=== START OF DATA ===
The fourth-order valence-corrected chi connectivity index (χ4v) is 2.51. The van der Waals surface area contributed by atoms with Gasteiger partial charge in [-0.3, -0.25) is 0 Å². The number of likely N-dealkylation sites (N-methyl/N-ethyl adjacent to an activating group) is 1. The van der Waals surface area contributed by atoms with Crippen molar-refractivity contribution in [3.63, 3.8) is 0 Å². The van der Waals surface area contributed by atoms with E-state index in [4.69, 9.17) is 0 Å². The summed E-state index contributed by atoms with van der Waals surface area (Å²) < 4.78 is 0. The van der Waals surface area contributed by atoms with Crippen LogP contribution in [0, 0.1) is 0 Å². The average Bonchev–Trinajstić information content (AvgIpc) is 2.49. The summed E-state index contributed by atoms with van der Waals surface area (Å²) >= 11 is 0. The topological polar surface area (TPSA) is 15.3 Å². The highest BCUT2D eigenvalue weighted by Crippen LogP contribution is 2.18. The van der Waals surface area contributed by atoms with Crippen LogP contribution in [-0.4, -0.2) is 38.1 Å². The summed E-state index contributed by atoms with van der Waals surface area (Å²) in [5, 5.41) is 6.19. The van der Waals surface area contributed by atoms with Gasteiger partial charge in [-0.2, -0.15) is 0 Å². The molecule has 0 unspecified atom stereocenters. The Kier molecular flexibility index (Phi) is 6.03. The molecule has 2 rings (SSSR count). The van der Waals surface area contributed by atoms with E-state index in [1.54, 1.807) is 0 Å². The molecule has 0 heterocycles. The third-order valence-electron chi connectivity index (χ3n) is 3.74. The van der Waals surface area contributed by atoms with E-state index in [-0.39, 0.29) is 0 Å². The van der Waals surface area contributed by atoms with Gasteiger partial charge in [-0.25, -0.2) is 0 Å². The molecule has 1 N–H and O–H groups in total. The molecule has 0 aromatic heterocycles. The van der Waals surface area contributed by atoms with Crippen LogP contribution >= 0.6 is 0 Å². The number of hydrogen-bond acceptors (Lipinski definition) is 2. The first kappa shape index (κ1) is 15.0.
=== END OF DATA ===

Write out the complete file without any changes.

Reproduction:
The fourth-order valence-corrected chi connectivity index (χ4v) is 2.51. The van der Waals surface area contributed by atoms with Gasteiger partial charge in [-0.3, -0.25) is 0 Å². The number of likely N-dealkylation sites (N-methyl/N-ethyl adjacent to an activating group) is 1. The van der Waals surface area contributed by atoms with Crippen molar-refractivity contribution in [3.63, 3.8) is 0 Å². The van der Waals surface area contributed by atoms with E-state index in [4.69, 9.17) is 0 Å². The summed E-state index contributed by atoms with van der Waals surface area (Å²) < 4.78 is 0. The van der Waals surface area contributed by atoms with Crippen LogP contribution in [0, 0.1) is 0 Å². The average Bonchev–Trinajstić information content (AvgIpc) is 2.49. The summed E-state index contributed by atoms with van der Waals surface area (Å²) >= 11 is 0. The topological polar surface area (TPSA) is 15.3 Å². The highest BCUT2D eigenvalue weighted by Crippen LogP contribution is 2.18. The van der Waals surface area contributed by atoms with Crippen LogP contribution in [-0.4, -0.2) is 38.1 Å². The summed E-state index contributed by atoms with van der Waals surface area (Å²) in [5, 5.41) is 6.19. The van der Waals surface area contributed by atoms with Gasteiger partial charge in [-0.2, -0.15) is 0 Å². The molecule has 0 unspecified atom stereocenters. The Kier molecular flexibility index (Phi) is 6.03. The molecule has 2 rings (SSSR count). The van der Waals surface area contributed by atoms with E-state index in [1.54, 1.807) is 0 Å². The molecule has 0 heterocycles. The third-order valence-electron chi connectivity index (χ3n) is 3.74. The van der Waals surface area contributed by atoms with E-state index in [-0.39, 0.29) is 0 Å². The van der Waals surface area contributed by atoms with Gasteiger partial charge in [-0.25, -0.2) is 0 Å². The molecule has 1 N–H and O–H groups in total. The molecule has 0 aromatic heterocycles. The van der Waals surface area contributed by atoms with Crippen LogP contribution >= 0.6 is 0 Å². The number of hydrogen-bond acceptors (Lipinski definition) is 2. The first kappa shape index (κ1) is 15.0.